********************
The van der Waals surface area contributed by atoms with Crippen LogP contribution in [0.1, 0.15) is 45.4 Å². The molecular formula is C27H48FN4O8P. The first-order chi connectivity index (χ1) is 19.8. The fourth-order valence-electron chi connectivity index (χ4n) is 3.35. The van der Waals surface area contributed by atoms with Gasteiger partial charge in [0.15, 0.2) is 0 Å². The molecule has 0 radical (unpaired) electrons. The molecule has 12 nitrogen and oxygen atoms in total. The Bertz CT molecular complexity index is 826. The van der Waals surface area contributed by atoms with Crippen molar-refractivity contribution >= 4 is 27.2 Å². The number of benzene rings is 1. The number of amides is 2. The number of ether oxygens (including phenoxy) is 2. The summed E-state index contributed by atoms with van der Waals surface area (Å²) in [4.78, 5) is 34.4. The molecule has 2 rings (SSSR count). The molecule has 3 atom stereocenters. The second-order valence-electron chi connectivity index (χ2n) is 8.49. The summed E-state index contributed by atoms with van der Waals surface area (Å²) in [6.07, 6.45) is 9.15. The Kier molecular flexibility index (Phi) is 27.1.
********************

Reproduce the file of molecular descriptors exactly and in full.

The van der Waals surface area contributed by atoms with Crippen LogP contribution in [0.1, 0.15) is 45.4 Å². The molecular formula is C27H48FN4O8P. The first-order chi connectivity index (χ1) is 19.8. The fourth-order valence-electron chi connectivity index (χ4n) is 3.35. The van der Waals surface area contributed by atoms with Gasteiger partial charge in [0.15, 0.2) is 0 Å². The molecule has 0 radical (unpaired) electrons. The molecule has 12 nitrogen and oxygen atoms in total. The Bertz CT molecular complexity index is 826. The van der Waals surface area contributed by atoms with Crippen molar-refractivity contribution >= 4 is 27.2 Å². The number of benzene rings is 1. The number of amides is 2. The number of ether oxygens (including phenoxy) is 2. The summed E-state index contributed by atoms with van der Waals surface area (Å²) in [4.78, 5) is 34.4. The molecule has 2 rings (SSSR count). The molecule has 3 atom stereocenters. The second-order valence-electron chi connectivity index (χ2n) is 8.49. The summed E-state index contributed by atoms with van der Waals surface area (Å²) in [6.07, 6.45) is 9.15. The Kier molecular flexibility index (Phi) is 27.1.